You don't have to be Muslim to appreciate the striking Islamic Cultural Center of New York (ICCNY), which houses the two traditional elements that make up an Islamic house of worship - a mosque and a minaret. One of the more architecturally interesting buildings in New York City, the Islamic Cultural Center is often called the "96th Street Mosque" or the "New York Mosque." The mosque was designed by the well-known architectural firm of Skidmore, Owings & Merrill, filling an entire city block in the Upper East Side of Manhattan. Architectural enthusiasts will appreciate the blending of ancient Islamic tradition and modern design and materials. It's definitely worth a visit. While the main Prayer Hall accommodates more than 1,000 people, approximately 4,000 faithful worshippers attend Friday prayers at the Mosque. You might want to call ahead to see when would be the best time to visit: (212) 722-5234.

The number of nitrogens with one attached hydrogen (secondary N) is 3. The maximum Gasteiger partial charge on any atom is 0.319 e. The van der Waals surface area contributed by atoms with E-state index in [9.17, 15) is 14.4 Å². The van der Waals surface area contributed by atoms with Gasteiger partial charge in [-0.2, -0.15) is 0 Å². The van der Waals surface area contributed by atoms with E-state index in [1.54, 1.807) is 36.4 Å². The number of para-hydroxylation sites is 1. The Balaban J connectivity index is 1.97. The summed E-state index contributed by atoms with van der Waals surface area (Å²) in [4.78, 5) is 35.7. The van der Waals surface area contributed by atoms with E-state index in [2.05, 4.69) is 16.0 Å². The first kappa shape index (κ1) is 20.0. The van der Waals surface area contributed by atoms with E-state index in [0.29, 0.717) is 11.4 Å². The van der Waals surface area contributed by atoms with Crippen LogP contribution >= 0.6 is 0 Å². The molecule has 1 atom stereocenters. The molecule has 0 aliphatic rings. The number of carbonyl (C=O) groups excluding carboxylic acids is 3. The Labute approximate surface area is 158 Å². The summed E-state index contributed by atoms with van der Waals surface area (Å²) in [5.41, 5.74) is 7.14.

The Islamic Cultural Center is located at 1711 3rd Avenue in New York City, between East 96th and 97th Streets. More specifically, the ICCNY is at the 96th Street and Lexington Avenue Subway Stop of the 6 train on the Upper East Side of Manhattan.
Plans to build the ICCNY were first drawn up in the 1960s, but the project met many delays, the relocation of tenants in the NYC designated construction area, the demolition of buildings on site, and the raising of money to build such a massive mosque. In the end, most of the project was funded by the Kuwaiti government; however, 46 Muslim countries made contributions toward the $17 million mosque. Finally, in 1987 construction began. And on April 15, 1991, the mosque opened its doors for the traditional feast of Eid ul-Fitr. This was a historic moment, as the ICCNY was the first building erected as a mosque in New York City. Today, there are numerous mosques throughout the area: 28 in Queens, 27 in Brooklyn, nearly 20 in Manhattan and in the Bronx, and at least 8 in Staten Island.
Constructed of steel, concrete, marble, and glass, the marvelous mosque has won many architectural project awards, such as the 1993 Award of Excellence from the International Association of Lighting Designers; the 1992 Downstate Building Award from the General Building Contractors of NY State; 1992 Art and Architecture Award from the Interfaith Forum on Religion; and 1992 Interiors Award from Interiors. It's truly a structure you must see in person to fully appreciate its beauty and significance.